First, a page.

DJ Mix Tour

DJ Mix Tour is a game from , originally released 31st December, 1969

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Gameloft’s June Lineup: Castle of Magic, DJ Mix Tour, Real Tennis 2009, Guitar Rock Tour 2!

Gameloft rolled up to E3 in a stylish party bus, tricked out with black leather interior, a wet bar, and four new iPhone games. Castle of Magic, DJ Mix Tour, Real Tennis 2009, and Guitar Rock Tour 2 are all due out in June, all for $5.99… and we’ve got all the hands-on details after the jump!

First up is Castle of Magic. This is a platformer with a cutesy kiddie look–all magic wizard hats and roly-poly porcupines–but it’s built on a solid run-and-jump foundation.

Gameloft’s greatest skill as a developer is picking, choosing, and blending elements from classic games into an interesting new package. This skill is certainly on display in Castle of Magic, which plays like a Greatest Hits from the last quarter-century or so of platformers.

For instance, your character can double-jump by tapping the jump button twice, and then spread out his cape to enter a controlled glide, ala Mario. He collects jewels that scatter like Sonic’s chaos rings when he gets hit. And then there multiple powerup suits for throwing fireballs, shooting arrows like Robin Hood, and so on.

We had fun bouncing around the levels and blasting enemies with a magic wand during our play time. The virtual d-pad and buttons respond nicely, and the game has the look of a PlayStation platformer.

The gameplay is 2D, but the characters and environments are all modeled in 3D. The camera’s perspective twists and turns along with the level, so if you run around the corner of a building, the camera will rotate along with you, as in Pandemonium.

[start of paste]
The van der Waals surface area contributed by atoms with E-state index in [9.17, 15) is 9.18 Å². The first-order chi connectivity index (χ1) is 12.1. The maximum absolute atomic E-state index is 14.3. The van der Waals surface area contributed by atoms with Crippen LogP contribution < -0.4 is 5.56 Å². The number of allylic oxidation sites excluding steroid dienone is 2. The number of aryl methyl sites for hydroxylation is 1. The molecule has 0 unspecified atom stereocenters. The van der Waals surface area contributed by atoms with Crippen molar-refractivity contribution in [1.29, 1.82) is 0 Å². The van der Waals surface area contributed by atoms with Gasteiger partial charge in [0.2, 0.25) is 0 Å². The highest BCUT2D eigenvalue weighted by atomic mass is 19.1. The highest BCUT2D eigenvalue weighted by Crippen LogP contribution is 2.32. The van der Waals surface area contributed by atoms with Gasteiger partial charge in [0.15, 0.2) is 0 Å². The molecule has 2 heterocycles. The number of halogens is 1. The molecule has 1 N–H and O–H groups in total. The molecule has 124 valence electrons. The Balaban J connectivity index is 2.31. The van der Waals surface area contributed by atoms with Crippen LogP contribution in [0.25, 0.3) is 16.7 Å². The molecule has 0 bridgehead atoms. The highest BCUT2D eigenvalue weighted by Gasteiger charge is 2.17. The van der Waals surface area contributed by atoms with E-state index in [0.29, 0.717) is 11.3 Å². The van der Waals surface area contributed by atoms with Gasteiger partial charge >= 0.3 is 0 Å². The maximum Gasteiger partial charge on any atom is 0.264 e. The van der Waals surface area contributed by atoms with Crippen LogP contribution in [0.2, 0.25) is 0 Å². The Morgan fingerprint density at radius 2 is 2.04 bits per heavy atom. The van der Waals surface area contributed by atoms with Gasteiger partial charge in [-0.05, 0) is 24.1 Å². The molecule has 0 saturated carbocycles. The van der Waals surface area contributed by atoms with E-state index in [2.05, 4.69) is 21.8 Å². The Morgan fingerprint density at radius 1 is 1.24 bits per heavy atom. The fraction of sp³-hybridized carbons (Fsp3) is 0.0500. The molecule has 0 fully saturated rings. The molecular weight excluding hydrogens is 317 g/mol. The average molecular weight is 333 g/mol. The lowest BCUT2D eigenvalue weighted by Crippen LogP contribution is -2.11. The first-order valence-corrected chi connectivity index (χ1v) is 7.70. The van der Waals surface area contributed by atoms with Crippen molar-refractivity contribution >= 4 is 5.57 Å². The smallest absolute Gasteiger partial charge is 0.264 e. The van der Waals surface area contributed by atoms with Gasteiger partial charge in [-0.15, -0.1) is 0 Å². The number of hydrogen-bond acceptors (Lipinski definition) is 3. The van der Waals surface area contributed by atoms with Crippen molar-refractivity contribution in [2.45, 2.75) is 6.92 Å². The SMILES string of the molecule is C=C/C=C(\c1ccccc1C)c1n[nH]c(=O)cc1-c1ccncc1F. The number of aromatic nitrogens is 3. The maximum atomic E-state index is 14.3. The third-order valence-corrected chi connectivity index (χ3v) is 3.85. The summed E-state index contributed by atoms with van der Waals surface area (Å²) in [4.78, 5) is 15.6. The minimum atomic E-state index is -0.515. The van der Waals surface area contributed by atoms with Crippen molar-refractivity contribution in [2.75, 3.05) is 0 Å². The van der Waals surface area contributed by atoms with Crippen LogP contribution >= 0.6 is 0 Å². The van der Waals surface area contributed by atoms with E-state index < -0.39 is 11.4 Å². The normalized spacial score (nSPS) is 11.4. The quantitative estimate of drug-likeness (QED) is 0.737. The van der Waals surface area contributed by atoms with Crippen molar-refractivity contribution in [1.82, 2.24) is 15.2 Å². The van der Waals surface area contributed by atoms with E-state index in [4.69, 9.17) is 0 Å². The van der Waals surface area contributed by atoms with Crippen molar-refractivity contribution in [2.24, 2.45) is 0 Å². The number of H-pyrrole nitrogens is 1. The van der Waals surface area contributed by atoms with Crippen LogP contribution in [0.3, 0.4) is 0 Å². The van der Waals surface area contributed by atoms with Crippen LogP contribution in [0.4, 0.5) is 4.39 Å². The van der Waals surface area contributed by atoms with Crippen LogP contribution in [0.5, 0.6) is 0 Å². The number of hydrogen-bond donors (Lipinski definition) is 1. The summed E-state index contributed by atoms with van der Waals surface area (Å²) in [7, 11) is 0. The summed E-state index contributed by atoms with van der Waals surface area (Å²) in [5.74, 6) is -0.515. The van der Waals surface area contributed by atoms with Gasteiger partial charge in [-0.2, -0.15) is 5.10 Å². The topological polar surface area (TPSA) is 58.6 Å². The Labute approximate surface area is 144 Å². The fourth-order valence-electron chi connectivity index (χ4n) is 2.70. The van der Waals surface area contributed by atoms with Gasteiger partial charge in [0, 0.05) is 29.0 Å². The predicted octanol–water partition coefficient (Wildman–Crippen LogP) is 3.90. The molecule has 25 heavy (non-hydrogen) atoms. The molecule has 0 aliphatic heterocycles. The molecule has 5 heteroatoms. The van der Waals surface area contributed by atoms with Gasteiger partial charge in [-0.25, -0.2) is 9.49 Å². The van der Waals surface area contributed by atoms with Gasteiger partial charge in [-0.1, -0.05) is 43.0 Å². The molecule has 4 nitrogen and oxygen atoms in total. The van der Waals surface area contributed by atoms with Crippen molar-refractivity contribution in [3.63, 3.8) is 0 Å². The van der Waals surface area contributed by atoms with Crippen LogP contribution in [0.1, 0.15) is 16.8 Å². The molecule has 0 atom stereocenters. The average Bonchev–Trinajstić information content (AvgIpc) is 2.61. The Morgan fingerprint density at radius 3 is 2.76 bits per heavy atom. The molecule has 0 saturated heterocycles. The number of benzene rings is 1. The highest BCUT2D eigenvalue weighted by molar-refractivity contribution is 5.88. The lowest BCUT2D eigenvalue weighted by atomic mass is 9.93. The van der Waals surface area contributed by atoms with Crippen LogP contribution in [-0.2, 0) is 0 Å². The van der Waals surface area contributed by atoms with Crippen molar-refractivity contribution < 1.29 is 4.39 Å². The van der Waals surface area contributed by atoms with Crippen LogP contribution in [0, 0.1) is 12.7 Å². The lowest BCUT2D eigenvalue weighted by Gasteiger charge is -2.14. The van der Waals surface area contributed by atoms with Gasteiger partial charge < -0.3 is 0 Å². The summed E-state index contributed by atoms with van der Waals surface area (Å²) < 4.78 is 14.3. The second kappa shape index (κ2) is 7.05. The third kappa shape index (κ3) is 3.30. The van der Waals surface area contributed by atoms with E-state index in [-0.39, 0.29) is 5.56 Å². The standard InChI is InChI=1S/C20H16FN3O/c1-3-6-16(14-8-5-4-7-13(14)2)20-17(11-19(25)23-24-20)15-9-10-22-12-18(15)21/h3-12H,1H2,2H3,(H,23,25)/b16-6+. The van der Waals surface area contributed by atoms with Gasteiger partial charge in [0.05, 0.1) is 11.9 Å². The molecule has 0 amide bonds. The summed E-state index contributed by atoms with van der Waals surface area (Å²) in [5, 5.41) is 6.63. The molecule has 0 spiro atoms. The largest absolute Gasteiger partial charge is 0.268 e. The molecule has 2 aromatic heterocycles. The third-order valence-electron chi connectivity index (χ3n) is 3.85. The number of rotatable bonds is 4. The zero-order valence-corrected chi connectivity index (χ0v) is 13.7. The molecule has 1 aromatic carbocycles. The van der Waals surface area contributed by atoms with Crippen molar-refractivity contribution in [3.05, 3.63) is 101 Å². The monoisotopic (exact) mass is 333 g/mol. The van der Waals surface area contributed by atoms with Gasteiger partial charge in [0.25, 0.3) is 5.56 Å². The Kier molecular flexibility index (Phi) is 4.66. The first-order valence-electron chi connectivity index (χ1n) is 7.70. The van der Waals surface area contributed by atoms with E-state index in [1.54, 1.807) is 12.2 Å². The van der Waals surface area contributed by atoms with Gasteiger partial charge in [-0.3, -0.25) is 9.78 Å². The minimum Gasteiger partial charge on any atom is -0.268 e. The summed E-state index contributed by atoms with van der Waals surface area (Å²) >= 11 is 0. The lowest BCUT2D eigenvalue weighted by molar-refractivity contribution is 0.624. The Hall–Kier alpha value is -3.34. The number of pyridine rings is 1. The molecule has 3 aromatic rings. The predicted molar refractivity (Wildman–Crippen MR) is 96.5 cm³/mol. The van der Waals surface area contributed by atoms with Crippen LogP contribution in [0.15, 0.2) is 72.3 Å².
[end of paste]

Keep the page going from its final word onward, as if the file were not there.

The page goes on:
Castle of Magic features five worlds with three levels each, playable on three difficulty levels. Gameloft’s representative estimated that it takes three to four hours to complete.

DJ Mix Tour places you behind virtual turntables, spinning tracks by such dance-happy acts as Lady Gaga, Britney Spears and the Bucketheads.

We demoed the game on the medium difficulty level, where the note tracks are bent around the two circular turntables, with a third track down the center representing the mixer.

You don’t actually spin or scratch the records, per se, but the hardbodies in the crowd go wild when you hit lots of notes in a row. If you keep up the good work, the crowd goes wild and foam starts spurting out of the ceiling, just like Ibiza in high season.

Guitar Rock Tour 2 picks up more or less where the first Guitar Rock Tour left off, only with a new list of 19 tracks.

Rock on.

While the first game concentrated more on pop rock and power punk, the sequel’s selection returns to classic rock and metal. There are covers of Kiss, Black Sabbath, Judas Priest, ZZ Top… it’s like sorting through a collection of 8-tracks in your uncle’s Trans-Am.

The gameplay is largely the same as the first game, with the option of playing guitar or drums. WiFi multiplayer has been added to the mix, too.

Finally, Real Tennis 2009 serves up singles and doubles action, Gameloft style. There are eight players to choose from–all clearly modeled on present-day stars–seven different courts, and hard, clay, and grass surfaces.

Put some topspin on that!

The 3D graphics look very crisp, with realistic animations and neat special effects for super shots. Performing an overhead smash causes a slow-mo camera spin effect, for instance.

When serving, the game uses tilt controls to aim, and then a power meter to set the speed of the serve. Once the point’s underway, a virtual d-pad moves the player around, with a single button to swing. Holding down the button in advance increases the power of the shot.

We found player movement to be a bit loose in this preview build, but final tuning is still underway, so hopefully this will clear up before the game’s released.

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